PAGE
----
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Web Exhibit Tells Story of Laser's Invention

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Theodore Maiman with ruby cylinder

Theodore Maiman looks at a ruby cylinder, the heart of his first laser experiments, in this publicity shot by Hughes Aircraft Co., July 1960.

Courtesy of HRL Laboratories LLC

Military agencies wanted a death ray, and they were willing to pay for it. That was one of the forces spurring scientists in a race that ended with the invention of the laser in 1960, fifty years ago this May. A new exhibit on the award-winning Web site of the Center for History of Physics, American Institute of Physics (AIP) tells the remarkable story of the laser's invention using the voices of the scientists themselves.

"Bright Idea: The First Lasers," which AIP created in cooperation with several leading scientific and engineering societies, is told by noted author and historian Spencer Weart, who worked with the leading historians of lasers to prepare it.

"We wanted to show how difficult and exciting it was to invent the laser," says Weart. "Now you can hear it in the scientists' voices."

In a burst of creativity at the dawn of the space age, rival teams at five American corporations and universities devised three different kinds of lasers. The result was not the death ray weapons imagined in science fiction, but a revolution in communications, entertainment, medicine, and scientific research itself.

The exhibit is enlivened with sound clips from the AIP's collection of oral history interviews of scientists, plus many photographs of people, documents and objects. Viewers can read, see and hear about the curious background of ideas and social forces in the decades of development leading to the first lasers — the half-formed ideas, near-misses, proud triumphs, and bitter controversies over who should get credit.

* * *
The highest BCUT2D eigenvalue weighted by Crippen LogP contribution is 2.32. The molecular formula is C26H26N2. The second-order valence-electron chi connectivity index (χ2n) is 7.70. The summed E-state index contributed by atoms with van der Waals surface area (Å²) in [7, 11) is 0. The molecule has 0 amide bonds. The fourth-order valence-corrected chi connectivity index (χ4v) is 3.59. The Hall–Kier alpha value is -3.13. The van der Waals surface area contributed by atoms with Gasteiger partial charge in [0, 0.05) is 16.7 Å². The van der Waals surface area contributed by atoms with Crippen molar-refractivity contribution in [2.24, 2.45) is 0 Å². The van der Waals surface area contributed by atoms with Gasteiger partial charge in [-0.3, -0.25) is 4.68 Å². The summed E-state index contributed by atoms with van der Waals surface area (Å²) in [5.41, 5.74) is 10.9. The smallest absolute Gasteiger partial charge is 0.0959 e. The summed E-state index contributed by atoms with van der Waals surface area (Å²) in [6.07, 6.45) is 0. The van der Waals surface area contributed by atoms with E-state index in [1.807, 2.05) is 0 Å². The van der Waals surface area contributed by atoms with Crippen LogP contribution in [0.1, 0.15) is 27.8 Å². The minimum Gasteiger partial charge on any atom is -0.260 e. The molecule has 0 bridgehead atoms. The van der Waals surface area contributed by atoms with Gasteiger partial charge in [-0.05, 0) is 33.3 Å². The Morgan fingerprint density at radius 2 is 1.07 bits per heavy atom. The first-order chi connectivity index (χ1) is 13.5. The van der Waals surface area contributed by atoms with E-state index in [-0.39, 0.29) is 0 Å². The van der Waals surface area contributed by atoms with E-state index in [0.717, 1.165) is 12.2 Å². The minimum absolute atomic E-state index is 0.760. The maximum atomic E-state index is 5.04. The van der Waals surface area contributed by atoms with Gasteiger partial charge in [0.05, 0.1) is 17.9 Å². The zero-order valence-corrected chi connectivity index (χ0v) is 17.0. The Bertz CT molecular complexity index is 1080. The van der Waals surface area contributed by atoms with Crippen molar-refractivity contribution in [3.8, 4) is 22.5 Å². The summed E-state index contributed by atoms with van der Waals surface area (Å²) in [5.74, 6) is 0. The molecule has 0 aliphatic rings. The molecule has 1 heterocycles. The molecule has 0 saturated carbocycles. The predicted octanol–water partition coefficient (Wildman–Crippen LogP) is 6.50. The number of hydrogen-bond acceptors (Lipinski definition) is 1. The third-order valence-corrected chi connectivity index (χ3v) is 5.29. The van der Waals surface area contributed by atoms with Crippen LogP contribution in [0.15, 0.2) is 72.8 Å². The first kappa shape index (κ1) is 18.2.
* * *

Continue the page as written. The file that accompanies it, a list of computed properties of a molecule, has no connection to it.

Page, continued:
"The exhibit brings science to life for students and the public," says Gregory A. Good, who is the director of the Center for History of Physics at AIP.

View photos from AIP's Bright Idea exhibit.

Find interviews in audio files, audio clips, transcripts, and video formats.

Peter Franken recalls the excitement of laser discoveries in this audio file, which is 41 seconds long. A transcript of the audio file is also included.

Arthur Schawlow describes his interactions with Nobel laureate Isidor Isaac Rabi in this audio file, which is 43 seconds long. A transcript of the audio file is also included.

Elsewhere, the Smithsonian's National Museum of American History will mark the inventors and uses of lasers in a display entitled "Fifty Years of Lasers" beginning Feb 12. The display is described here.

And LaserFest will celebrate the 50th anniversary of the laser through a series of events and programs emphasizing the laser's impact throughout history and highlighting its potential for the future.


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